3 Ways to Build Grownup Social-Emotional Growth

Annie Matis
March 13, 2024
min read
It can be hard to focus with little ones around, it’s important to recognize that parents and caregivers shouldn’t put social-emotional growth on hold for alone time.

3 Ways to Build Grownup Social-Emotional Growth

Social-Emotional Learning (SEL) for children has been a huge focus in early childhood development over the past 10 years, but what about “Grownup Social-Emotional Growth?” It turns out, it’s just as critical for parents and caregivers to fill this specific brain bucket on a daily basis.

Not to be confused with a fancy face mask or a day at the beach, The Collaborative for Academic, Social, and Emotional Learning (CASEL) defines SEL as “the process through which children and adults understand and manage emotions, set and achieve positive goals, feel and show empathy for others, establish and maintain positive relationships, and make responsible decisions.”  

And while it can be hard to focus with little ones around, it’s important to recognize that parents and caregivers shouldn’t put social-emotional growth on hold for alone time.

Here are three ways you can boost grownup social-emotional growth when you’re WITH children.

Sing throughout the day.

Research tells us that singing can reduce stress and improve overall mood. What better time to sing than when you’re faced with sometimes tricky transitions (like naptime) or stressful moments of getting out the door?

A mom sings to her baby while buckling him in the carseat, which is a great way to reduce stress and build grownup social-emotional growth.
Singing in stressful moments, like getting your family out the door, can help regulate everyone’s emotions.

For example…can’t find your car keys? Try this (to the tune of “Where Has My Little Dog Gone?”):

“Oh where oh where have my car keys gone?

Oh where oh where could they be?

Putting that frustration to music helps you stay focused, brings levity for little ones (who might think it’s the perfect treasure hunt), and keeps everyone calm.

Choose activities YOU actually like.

Families are flooded with early childhood development activities on every social platform out there. They’re great resources, but please note: you don’t have to facilitate activities you loathe.

If you don’t like crafting, go on a nature walk in your favorite park. If you’d rather not pull out the painting smocks, try an impromptu dance party with your favorite songs!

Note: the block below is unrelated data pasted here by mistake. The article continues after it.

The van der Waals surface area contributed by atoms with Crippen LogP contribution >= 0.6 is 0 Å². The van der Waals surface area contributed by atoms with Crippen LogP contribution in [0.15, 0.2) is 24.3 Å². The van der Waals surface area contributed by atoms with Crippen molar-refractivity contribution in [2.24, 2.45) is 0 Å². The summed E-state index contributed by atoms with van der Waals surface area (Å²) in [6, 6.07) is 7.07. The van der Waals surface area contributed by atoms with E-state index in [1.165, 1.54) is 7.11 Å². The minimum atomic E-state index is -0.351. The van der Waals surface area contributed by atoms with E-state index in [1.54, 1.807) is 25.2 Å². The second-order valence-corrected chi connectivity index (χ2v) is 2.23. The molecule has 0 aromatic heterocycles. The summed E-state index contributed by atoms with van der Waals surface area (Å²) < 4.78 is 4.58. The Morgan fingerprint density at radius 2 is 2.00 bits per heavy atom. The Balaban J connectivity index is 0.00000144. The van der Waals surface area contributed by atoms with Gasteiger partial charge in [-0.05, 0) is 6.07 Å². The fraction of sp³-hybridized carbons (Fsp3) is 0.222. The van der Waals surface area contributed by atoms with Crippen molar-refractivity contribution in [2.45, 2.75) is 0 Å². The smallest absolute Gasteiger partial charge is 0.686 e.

A dad dances with his kids at home. Sometimes, playing your favorite songs when your with your children is an easy way to keep parental social-emotional growth in check.

Incorporating your favorite things into daily activities isn’t selfish. It gives you comfort while expanding their worlds.

Find a family class that helps YOU grow.

There are so many grownup-and-me classes out there. Find something that piques your family’s interest and then dig into the reviews.

A mom gets one-on-one time with a Kindermusik educator. Intentional guidance and praise from a professional is critical to grownup social-emotional growth.

Here’s what to look for:

  • An educator that builds up your confidence. Yes, raising a child is a learning process whether it’s your first or your fifth, and you need encouragement to learn and keep going!
  • Practical athome developmental strategies. No one knows your child like you do, but an educator should help you create developmentally appropriate activity ideas for continued learning.
  • Praise. You’re taking the time to do something beneficial for your family. You’re showing up. When I’m instructing a Kindermusik class, I always make a point to praise grownups for their modifications and how they interact with their child(ren).
  • Community. A family class should be a safe space where you can shake off stress and connect with other grownups who are also on child-raising journeys. They get it, and giving and receiving empathy (not sympathy) is a HUGE part of social-emotional growth.

Prioritize grownup social-emotional growth ANYtime.

“Me time” is important, but when it’s not quite in reach, singing, facilitating activities that bring you joy, and finding a welcoming family-friendly class can help you fill your cup. After all, if your cup is empty, you can’t fill anyone else’s up.

This post was written in collaboration with Cara Vernal, Kindermusik Accredited Educator and owner of Valley Little Melodies in Canfield, Ohio.

Ready to enhance your social-emotional growth in a positive, supportive environment?  Email us at lessons@potomacmusic.com today!

Annie Matis
Violin and Viola Instructor, Co-Founder
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